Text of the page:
Cutting off the flow of funding towards all these activities is only part of the puzzle. Uncovering facilitating companies and individuals, of which, by now, there are many. Hezbullah’s agility will help it regroup quickly. Advance notice of the existing task force means that while the task force is still figuring out what to do, Hezbullah is already on the move, laundering money, restructuring its presence, hiding assets, and putting up distractions and disinformation. They will likely sacrifice a number of low level assets with little knowledge of long-term plans or infrastructure, just to keep the administration busy and make it appear successful. What is frustrating is that the scale of operation is quite significant and shifting, and even uncovering a number of operations and putting their participants on trial, may not, in fact, prove all that valuable in making a dent in the overall plan, grand strategy, or even day-to-day flow of activities.

At the end of the day, Latin American operations are just a tool, and if Iran sees that the US is becoming successful at disrupting operations, it will merely shift the bulk of its efforts to a new arena (as it is probably already doing), for which we are not yet nearly prepared. To succeed in this effort, the administration should be developing asymmetric, unorthodox approaches, which seek to prevent, rather than to react to or disrupt existing operation. This means not merely following in the heels of Hizbullah operatives, but understanding Iran’s ultimate goals and strategy, and setting up traps long before their operations are set up, much less begin to bear fruit.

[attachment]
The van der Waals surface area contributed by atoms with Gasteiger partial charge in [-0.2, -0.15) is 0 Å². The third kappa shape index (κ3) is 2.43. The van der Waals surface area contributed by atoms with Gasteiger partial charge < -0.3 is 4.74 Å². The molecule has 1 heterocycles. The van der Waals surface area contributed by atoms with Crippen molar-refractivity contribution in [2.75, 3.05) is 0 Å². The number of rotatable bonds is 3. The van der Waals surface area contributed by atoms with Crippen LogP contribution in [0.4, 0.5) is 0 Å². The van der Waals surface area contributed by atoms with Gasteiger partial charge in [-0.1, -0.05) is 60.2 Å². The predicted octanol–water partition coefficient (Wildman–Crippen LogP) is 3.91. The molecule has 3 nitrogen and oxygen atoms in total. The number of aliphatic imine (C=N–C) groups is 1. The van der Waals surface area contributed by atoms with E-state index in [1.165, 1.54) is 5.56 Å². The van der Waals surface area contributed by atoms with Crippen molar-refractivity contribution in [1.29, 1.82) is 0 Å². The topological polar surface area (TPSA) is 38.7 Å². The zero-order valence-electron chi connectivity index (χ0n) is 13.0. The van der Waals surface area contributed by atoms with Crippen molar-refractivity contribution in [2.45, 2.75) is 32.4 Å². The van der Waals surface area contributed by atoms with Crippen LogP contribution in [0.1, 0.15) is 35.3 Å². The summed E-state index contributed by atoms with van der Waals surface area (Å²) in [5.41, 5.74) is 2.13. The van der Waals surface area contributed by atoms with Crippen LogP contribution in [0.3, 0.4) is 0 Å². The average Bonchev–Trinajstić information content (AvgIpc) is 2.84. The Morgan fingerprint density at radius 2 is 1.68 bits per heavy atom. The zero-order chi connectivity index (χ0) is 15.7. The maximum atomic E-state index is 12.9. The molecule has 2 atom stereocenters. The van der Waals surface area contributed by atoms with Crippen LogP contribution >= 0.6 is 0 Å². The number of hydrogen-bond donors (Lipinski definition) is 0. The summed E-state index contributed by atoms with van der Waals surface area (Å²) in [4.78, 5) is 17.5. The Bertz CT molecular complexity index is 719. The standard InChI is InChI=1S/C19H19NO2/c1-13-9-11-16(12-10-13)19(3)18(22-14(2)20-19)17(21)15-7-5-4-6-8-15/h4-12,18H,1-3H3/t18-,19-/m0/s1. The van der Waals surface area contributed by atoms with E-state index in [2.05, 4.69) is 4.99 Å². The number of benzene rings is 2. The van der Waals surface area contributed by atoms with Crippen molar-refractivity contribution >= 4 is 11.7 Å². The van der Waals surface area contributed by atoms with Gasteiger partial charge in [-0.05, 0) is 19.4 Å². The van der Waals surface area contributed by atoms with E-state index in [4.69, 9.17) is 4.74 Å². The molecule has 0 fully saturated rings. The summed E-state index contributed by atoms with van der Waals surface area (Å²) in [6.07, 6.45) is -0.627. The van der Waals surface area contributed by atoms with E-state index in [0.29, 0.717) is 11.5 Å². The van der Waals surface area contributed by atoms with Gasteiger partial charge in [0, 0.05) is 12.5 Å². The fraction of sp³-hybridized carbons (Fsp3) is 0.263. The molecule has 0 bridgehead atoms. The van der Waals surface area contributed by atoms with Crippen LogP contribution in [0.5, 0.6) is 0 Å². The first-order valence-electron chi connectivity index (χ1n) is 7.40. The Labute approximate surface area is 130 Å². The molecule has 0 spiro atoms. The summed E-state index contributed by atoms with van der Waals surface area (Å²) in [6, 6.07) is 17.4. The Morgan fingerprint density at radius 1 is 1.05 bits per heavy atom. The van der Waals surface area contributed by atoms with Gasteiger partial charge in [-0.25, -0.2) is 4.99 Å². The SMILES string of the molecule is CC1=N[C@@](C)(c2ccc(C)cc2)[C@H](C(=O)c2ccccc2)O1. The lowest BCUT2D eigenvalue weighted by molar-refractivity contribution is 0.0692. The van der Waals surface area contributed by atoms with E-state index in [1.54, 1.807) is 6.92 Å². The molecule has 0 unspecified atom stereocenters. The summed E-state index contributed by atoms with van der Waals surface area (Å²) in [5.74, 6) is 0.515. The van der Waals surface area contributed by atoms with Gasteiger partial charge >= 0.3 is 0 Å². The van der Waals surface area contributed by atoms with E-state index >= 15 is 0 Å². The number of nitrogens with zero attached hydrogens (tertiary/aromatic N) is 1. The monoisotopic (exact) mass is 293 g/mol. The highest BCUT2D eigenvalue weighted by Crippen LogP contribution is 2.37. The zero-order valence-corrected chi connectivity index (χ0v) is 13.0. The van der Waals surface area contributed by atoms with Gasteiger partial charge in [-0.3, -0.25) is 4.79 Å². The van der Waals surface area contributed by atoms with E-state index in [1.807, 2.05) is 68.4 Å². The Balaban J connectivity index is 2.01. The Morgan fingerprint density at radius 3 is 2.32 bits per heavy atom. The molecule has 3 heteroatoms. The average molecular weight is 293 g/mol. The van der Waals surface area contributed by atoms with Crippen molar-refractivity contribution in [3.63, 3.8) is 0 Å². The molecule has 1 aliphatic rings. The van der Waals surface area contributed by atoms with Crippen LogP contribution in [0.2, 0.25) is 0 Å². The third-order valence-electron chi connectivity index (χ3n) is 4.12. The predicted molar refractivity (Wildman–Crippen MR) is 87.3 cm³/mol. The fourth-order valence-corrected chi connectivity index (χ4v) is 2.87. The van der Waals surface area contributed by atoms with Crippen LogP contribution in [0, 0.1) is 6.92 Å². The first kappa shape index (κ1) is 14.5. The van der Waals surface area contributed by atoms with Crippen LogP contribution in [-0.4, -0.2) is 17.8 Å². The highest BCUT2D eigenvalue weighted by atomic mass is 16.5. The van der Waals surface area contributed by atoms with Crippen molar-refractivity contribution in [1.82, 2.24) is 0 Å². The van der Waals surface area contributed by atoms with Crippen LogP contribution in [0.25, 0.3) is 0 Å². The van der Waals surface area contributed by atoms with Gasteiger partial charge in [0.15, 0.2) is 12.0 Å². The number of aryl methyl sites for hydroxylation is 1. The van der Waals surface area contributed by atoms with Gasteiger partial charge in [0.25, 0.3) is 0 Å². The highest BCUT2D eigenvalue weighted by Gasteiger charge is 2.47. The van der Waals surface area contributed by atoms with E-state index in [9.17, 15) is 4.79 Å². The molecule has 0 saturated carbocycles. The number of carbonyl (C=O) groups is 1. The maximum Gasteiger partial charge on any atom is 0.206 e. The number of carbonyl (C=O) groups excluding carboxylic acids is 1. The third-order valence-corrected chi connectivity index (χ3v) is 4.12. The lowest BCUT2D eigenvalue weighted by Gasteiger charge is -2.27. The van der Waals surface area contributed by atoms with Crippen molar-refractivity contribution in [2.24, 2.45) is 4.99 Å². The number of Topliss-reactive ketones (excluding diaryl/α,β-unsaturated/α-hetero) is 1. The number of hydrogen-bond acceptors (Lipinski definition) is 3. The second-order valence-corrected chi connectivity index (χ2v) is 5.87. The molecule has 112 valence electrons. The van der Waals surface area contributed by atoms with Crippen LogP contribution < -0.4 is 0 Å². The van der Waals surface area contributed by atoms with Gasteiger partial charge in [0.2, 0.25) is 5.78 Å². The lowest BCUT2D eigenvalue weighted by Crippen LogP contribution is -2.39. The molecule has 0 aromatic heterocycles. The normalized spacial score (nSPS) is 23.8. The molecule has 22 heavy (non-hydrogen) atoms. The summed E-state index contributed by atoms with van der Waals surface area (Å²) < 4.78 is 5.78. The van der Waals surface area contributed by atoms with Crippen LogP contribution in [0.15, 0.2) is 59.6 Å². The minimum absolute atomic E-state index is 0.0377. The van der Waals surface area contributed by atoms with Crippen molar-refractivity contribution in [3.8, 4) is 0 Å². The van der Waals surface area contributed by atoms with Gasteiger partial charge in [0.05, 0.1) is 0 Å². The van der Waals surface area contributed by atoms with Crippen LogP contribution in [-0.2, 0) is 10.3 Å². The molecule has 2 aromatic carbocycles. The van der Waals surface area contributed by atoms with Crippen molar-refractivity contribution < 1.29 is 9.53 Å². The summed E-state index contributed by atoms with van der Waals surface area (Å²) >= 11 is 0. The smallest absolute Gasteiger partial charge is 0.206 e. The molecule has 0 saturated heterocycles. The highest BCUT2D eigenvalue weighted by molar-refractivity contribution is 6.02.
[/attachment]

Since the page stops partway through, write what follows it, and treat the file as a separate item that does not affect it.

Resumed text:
And ultimately, it means going directly after Iran, cutting off the head of the snake, and making it costly and unmanageable for Iran to support a para-military like Iran. This should be an intelligence effort of covert operations, disruption, and disinformation internally, as much as a law enforcement effort of preventing terrorist attacks and arresting participants. Do we have it in us? The answer is irrelevant. We have no choice but to develop the tools, and the complex operational mindset to outsmart, not merely outgun Iran, before its influence becomes so persistent internationally, that we end up playing catch up all the way to the grave of the Western freedom.

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Acerca de Irina Tsukerman

Irina Tsukerman graduated with a JD from Fordham University School of Law in 2009 and received her BA in International/Intercultural Studies and Middle East Studies from Fordham University in 2006. Her legal and advocacy work focuses on human rights and security issue, mostly in Muslim countries. She is also involved in diplomatic outreach and relationship-building among different communities.